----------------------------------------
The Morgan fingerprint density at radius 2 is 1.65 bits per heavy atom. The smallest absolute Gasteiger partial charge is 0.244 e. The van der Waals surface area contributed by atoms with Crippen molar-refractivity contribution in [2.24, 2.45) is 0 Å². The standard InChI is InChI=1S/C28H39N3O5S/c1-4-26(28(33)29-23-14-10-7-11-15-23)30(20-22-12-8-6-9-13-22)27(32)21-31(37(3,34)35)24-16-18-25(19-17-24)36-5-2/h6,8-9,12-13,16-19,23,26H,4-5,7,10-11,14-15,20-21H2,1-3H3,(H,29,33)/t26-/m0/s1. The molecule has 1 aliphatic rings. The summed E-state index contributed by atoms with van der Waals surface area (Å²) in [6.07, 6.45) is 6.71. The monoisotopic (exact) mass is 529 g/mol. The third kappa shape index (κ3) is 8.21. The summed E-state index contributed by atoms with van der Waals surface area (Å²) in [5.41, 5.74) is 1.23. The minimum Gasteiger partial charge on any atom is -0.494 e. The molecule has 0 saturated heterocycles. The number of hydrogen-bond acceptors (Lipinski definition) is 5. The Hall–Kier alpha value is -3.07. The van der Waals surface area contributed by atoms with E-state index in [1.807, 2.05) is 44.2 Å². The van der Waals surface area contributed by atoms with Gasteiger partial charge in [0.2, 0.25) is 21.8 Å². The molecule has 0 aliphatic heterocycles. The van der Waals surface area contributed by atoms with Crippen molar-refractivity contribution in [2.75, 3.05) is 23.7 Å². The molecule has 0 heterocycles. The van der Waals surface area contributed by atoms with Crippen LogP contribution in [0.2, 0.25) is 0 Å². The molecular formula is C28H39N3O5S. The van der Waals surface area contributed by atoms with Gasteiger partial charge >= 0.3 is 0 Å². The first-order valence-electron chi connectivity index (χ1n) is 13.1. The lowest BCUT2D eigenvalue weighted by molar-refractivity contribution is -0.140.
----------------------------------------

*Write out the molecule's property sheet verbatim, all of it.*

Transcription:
The Morgan fingerprint density at radius 2 is 1.65 bits per heavy atom. The smallest absolute Gasteiger partial charge is 0.244 e. The van der Waals surface area contributed by atoms with Crippen molar-refractivity contribution in [2.24, 2.45) is 0 Å². The standard InChI is InChI=1S/C28H39N3O5S/c1-4-26(28(33)29-23-14-10-7-11-15-23)30(20-22-12-8-6-9-13-22)27(32)21-31(37(3,34)35)24-16-18-25(19-17-24)36-5-2/h6,8-9,12-13,16-19,23,26H,4-5,7,10-11,14-15,20-21H2,1-3H3,(H,29,33)/t26-/m0/s1. The molecule has 1 aliphatic rings. The summed E-state index contributed by atoms with van der Waals surface area (Å²) in [6.07, 6.45) is 6.71. The monoisotopic (exact) mass is 529 g/mol. The third kappa shape index (κ3) is 8.21. The summed E-state index contributed by atoms with van der Waals surface area (Å²) in [5.41, 5.74) is 1.23. The minimum Gasteiger partial charge on any atom is -0.494 e. The molecule has 0 saturated heterocycles. The number of hydrogen-bond acceptors (Lipinski definition) is 5. The Hall–Kier alpha value is -3.07. The van der Waals surface area contributed by atoms with E-state index in [1.807, 2.05) is 44.2 Å². The van der Waals surface area contributed by atoms with Gasteiger partial charge in [0.2, 0.25) is 21.8 Å². The molecule has 0 aliphatic heterocycles. The van der Waals surface area contributed by atoms with Crippen molar-refractivity contribution in [2.75, 3.05) is 23.7 Å². The molecule has 0 heterocycles. The van der Waals surface area contributed by atoms with Crippen LogP contribution in [0.2, 0.25) is 0 Å². The molecular formula is C28H39N3O5S. The van der Waals surface area contributed by atoms with Gasteiger partial charge >= 0.3 is 0 Å². The first-order valence-electron chi connectivity index (χ1n) is 13.1. The lowest BCUT2D eigenvalue weighted by molar-refractivity contribution is -0.140.